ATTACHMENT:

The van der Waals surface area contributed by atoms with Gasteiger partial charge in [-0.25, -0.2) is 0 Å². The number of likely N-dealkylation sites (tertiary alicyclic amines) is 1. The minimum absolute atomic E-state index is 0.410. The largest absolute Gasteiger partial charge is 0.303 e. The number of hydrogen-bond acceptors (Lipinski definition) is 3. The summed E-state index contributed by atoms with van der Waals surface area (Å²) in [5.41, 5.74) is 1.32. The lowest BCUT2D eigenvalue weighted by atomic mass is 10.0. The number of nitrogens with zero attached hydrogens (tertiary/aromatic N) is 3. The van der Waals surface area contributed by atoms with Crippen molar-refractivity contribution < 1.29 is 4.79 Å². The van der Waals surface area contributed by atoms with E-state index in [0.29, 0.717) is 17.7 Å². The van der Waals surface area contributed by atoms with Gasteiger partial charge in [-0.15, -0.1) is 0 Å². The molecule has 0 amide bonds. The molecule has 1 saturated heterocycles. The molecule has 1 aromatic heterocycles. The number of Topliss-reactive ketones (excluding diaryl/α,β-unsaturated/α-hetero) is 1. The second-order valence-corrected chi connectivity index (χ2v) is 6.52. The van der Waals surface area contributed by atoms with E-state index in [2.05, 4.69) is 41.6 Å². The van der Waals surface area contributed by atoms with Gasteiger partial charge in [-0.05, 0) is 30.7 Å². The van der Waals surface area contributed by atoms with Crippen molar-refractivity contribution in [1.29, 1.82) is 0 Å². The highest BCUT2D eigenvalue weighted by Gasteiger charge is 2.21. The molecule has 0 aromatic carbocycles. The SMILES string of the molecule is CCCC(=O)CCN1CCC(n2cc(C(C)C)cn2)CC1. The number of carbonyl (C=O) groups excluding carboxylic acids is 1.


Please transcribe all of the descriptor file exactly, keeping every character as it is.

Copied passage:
The van der Waals surface area contributed by atoms with Gasteiger partial charge in [-0.25, -0.2) is 0 Å². The number of likely N-dealkylation sites (tertiary alicyclic amines) is 1. The minimum absolute atomic E-state index is 0.410. The largest absolute Gasteiger partial charge is 0.303 e. The number of hydrogen-bond acceptors (Lipinski definition) is 3. The summed E-state index contributed by atoms with van der Waals surface area (Å²) in [5.41, 5.74) is 1.32. The lowest BCUT2D eigenvalue weighted by atomic mass is 10.0. The number of nitrogens with zero attached hydrogens (tertiary/aromatic N) is 3. The van der Waals surface area contributed by atoms with Crippen molar-refractivity contribution < 1.29 is 4.79 Å². The van der Waals surface area contributed by atoms with E-state index in [0.29, 0.717) is 17.7 Å². The van der Waals surface area contributed by atoms with Gasteiger partial charge in [-0.15, -0.1) is 0 Å². The molecule has 0 amide bonds. The molecule has 1 saturated heterocycles. The molecule has 1 aromatic heterocycles. The number of Topliss-reactive ketones (excluding diaryl/α,β-unsaturated/α-hetero) is 1. The second-order valence-corrected chi connectivity index (χ2v) is 6.52. The van der Waals surface area contributed by atoms with E-state index in [2.05, 4.69) is 41.6 Å². The van der Waals surface area contributed by atoms with Gasteiger partial charge in [-0.05, 0) is 30.7 Å². The van der Waals surface area contributed by atoms with Crippen molar-refractivity contribution in [1.29, 1.82) is 0 Å². The highest BCUT2D eigenvalue weighted by Gasteiger charge is 2.21. The molecule has 0 aromatic carbocycles. The SMILES string of the molecule is CCCC(=O)CCN1CCC(n2cc(C(C)C)cn2)CC1. The number of carbonyl (C=O) groups excluding carboxylic acids is 1.